When Madugalle was made chief of match referees, Asian countries made the same mistake the ICC did. They assumed that because he was Asian, and understood the situation on the ground better than someone from Australia or England might, he would be sympathetic. The truth was the opposite. In his aim to not just be fair, but seen to be fair, Madugalle was harder on subcontinental players than others. In India he made many enemies during the tour of Australia in 1999-2000, when his decisions were harsh on the Indians, and relatively light on the Aussies. He has had so many post-play sit-downs with Inzamam-ul-Haq that you would think he's picked up enough Urdu through manager-cum-translator Haroon Rashid to obviate the need for such a person when the hearings begin in London today.

"Ranjan will smile at you, have a chat, ask where to go for the best shopping, and you'll think he's your friend, but before you know it he's docked you 50% of your match-fee," said one Indian cricketer. That's just how he is. Journalists prefer Madugalle to most match referees because he takes a commonsense approach to functioning. If you need to confirm something that is not confidential, call Ranjan, and he'll give you what you need, just to kill the speculation and kite-flying that might otherwise cloud a routine matter. If you want a scoop, a juicy morsel that might just rake up controversy, steer clear. Madugalle will happily share a few rums when he's in your neck of the woods, and if you're in "the Island" try and secure an invitation to his home, for there are few places stocked with as much premium scotch and warmth as his bar. After the third drink, what can you hope to get? Another drink, certainly. A story? Never. Now you know why the ICC loves him?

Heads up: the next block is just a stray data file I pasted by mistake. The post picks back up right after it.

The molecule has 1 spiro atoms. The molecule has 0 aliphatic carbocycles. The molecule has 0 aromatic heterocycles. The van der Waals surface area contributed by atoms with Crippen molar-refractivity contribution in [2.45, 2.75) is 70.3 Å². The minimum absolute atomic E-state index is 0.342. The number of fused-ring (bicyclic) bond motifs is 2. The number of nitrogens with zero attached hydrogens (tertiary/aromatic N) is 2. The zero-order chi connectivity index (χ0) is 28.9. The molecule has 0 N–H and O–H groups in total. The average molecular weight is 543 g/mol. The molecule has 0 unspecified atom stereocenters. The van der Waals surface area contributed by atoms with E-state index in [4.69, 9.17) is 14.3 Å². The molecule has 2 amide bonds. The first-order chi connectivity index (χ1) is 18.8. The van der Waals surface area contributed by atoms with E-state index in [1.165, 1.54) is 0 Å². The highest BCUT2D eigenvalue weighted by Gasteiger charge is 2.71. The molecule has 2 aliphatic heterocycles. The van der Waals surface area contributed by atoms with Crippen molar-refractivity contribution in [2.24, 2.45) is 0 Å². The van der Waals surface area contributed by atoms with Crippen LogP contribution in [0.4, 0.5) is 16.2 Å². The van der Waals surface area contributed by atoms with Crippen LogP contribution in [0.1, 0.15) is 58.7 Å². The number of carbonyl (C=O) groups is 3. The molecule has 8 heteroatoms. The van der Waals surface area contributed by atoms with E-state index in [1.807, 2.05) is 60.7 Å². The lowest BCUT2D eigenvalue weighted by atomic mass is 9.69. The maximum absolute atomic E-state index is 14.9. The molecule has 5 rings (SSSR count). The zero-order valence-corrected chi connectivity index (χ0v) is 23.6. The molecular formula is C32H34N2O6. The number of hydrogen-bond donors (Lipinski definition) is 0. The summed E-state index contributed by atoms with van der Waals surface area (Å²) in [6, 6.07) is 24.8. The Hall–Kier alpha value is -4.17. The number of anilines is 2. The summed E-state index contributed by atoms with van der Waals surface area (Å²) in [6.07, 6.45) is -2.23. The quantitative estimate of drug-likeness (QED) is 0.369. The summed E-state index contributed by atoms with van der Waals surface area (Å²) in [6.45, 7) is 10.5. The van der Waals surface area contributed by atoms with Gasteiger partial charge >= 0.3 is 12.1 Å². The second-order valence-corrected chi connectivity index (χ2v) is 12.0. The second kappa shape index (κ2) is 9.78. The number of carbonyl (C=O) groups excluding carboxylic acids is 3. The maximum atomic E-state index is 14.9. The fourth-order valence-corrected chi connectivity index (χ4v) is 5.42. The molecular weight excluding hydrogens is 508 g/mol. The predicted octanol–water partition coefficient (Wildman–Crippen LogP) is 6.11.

After the third drink, what can you hope to get? Another drink, certainly. A story? Never. Now you know why the ICC loves him?

Sri Lanka's not all that big. And Colombo is the kind of city where you can drive around the place in the time it takes Sanath Jayasuriya to bowl a couple of overs. Everyone knows everyone, and in cricket it's worse. In a world of interim cricket boards, witnesses being shot dead in court, ever shifting power centres, it's not a place to choose loyalties lightly. And when Madugalle is on tour, he knows that if a situation arose, he only needs to make one phone call to Arjuna Ranatunga, an old friend, and ally of the family, to reassure him that his wife and children are ok. It's not a coincidence that Madugalle does not share the same kind of closeness with others equally powerful - players and officials whose names have been tarnished with the match-fixing brush.

In some ways it's ironic that Madugalle was the only acceptable candidate to chair the most difficult proceedings in cricket in recent times, l'affair Hair. There are a few that don't understand why he couldn't make it to London when the events unfolded - because they don't know of one loved one in post-operative care, another on a ventilator in post-op, and two kids with chickenpox - and they will fault him, whichever way he rules in this matter.

What's disappointing is that he's the only acceptable candidate for this hearing, not because the players and the ICC believe he's the best man for the job, but because they distrust him equally. There's really no reason to distrust Madugalle, he's just a practical man who never forgets a name, or a face.

Anand Vasu is assistant editor of Cricinfo